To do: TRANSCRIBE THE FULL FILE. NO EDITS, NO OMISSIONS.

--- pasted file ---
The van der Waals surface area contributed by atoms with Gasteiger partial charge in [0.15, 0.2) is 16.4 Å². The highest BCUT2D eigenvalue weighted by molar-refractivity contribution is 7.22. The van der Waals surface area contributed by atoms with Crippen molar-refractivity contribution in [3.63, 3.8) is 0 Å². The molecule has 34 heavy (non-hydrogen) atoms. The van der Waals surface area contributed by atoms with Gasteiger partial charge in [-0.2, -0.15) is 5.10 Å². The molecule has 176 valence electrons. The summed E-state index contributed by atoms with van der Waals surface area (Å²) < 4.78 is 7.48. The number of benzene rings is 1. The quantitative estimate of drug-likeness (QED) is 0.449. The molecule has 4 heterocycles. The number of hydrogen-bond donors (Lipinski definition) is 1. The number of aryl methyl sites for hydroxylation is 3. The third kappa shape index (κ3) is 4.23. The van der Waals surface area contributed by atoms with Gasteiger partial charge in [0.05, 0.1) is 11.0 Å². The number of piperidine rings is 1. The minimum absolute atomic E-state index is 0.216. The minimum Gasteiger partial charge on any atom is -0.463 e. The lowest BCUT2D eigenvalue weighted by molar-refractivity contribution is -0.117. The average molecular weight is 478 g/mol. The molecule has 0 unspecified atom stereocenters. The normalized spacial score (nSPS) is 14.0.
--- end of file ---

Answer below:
The van der Waals surface area contributed by atoms with Gasteiger partial charge in [0.15, 0.2) is 16.4 Å². The highest BCUT2D eigenvalue weighted by molar-refractivity contribution is 7.22. The van der Waals surface area contributed by atoms with Crippen molar-refractivity contribution in [3.63, 3.8) is 0 Å². The molecule has 34 heavy (non-hydrogen) atoms. The van der Waals surface area contributed by atoms with Gasteiger partial charge in [-0.2, -0.15) is 5.10 Å². The molecule has 176 valence electrons. The summed E-state index contributed by atoms with van der Waals surface area (Å²) < 4.78 is 7.48. The number of benzene rings is 1. The quantitative estimate of drug-likeness (QED) is 0.449. The molecule has 4 heterocycles. The number of hydrogen-bond donors (Lipinski definition) is 1. The number of aryl methyl sites for hydroxylation is 3. The third kappa shape index (κ3) is 4.23. The van der Waals surface area contributed by atoms with Gasteiger partial charge in [0.05, 0.1) is 11.0 Å². The number of piperidine rings is 1. The minimum absolute atomic E-state index is 0.216. The minimum Gasteiger partial charge on any atom is -0.463 e. The lowest BCUT2D eigenvalue weighted by molar-refractivity contribution is -0.117. The average molecular weight is 478 g/mol. The molecule has 0 unspecified atom stereocenters. The normalized spacial score (nSPS) is 14.0.